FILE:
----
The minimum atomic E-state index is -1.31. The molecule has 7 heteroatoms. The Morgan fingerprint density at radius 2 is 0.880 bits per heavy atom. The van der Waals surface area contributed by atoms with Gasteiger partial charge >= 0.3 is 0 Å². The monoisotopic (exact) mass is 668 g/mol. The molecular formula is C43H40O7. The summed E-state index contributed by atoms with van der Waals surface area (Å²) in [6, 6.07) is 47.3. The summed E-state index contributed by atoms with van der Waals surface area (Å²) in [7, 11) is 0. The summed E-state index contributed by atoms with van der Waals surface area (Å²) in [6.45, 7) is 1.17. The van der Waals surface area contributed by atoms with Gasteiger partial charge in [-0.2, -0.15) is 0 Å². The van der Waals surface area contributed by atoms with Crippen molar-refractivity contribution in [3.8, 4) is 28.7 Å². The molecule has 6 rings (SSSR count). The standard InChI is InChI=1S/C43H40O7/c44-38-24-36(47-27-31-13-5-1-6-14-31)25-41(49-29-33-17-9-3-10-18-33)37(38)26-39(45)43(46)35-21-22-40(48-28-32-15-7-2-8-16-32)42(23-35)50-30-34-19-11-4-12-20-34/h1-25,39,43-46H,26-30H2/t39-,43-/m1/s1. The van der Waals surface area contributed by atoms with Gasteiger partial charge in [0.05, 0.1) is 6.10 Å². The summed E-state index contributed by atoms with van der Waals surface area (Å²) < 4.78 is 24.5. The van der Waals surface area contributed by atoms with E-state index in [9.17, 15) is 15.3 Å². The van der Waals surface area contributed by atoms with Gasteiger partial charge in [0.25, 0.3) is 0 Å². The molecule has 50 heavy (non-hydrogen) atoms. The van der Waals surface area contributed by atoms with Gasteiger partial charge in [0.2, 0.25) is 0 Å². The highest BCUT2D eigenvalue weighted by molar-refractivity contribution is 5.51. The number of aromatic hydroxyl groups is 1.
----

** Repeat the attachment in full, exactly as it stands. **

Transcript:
The minimum atomic E-state index is -1.31. The molecule has 7 heteroatoms. The Morgan fingerprint density at radius 2 is 0.880 bits per heavy atom. The van der Waals surface area contributed by atoms with Gasteiger partial charge >= 0.3 is 0 Å². The monoisotopic (exact) mass is 668 g/mol. The molecular formula is C43H40O7. The summed E-state index contributed by atoms with van der Waals surface area (Å²) in [6, 6.07) is 47.3. The summed E-state index contributed by atoms with van der Waals surface area (Å²) in [7, 11) is 0. The summed E-state index contributed by atoms with van der Waals surface area (Å²) in [6.45, 7) is 1.17. The van der Waals surface area contributed by atoms with Gasteiger partial charge in [-0.2, -0.15) is 0 Å². The van der Waals surface area contributed by atoms with Crippen molar-refractivity contribution in [3.8, 4) is 28.7 Å². The molecule has 6 rings (SSSR count). The standard InChI is InChI=1S/C43H40O7/c44-38-24-36(47-27-31-13-5-1-6-14-31)25-41(49-29-33-17-9-3-10-18-33)37(38)26-39(45)43(46)35-21-22-40(48-28-32-15-7-2-8-16-32)42(23-35)50-30-34-19-11-4-12-20-34/h1-25,39,43-46H,26-30H2/t39-,43-/m1/s1. The van der Waals surface area contributed by atoms with Gasteiger partial charge in [0.05, 0.1) is 6.10 Å². The summed E-state index contributed by atoms with van der Waals surface area (Å²) < 4.78 is 24.5. The van der Waals surface area contributed by atoms with E-state index in [9.17, 15) is 15.3 Å². The van der Waals surface area contributed by atoms with Gasteiger partial charge in [0.25, 0.3) is 0 Å². The molecule has 50 heavy (non-hydrogen) atoms. The van der Waals surface area contributed by atoms with Gasteiger partial charge in [0.2, 0.25) is 0 Å². The highest BCUT2D eigenvalue weighted by molar-refractivity contribution is 5.51. The number of aromatic hydroxyl groups is 1.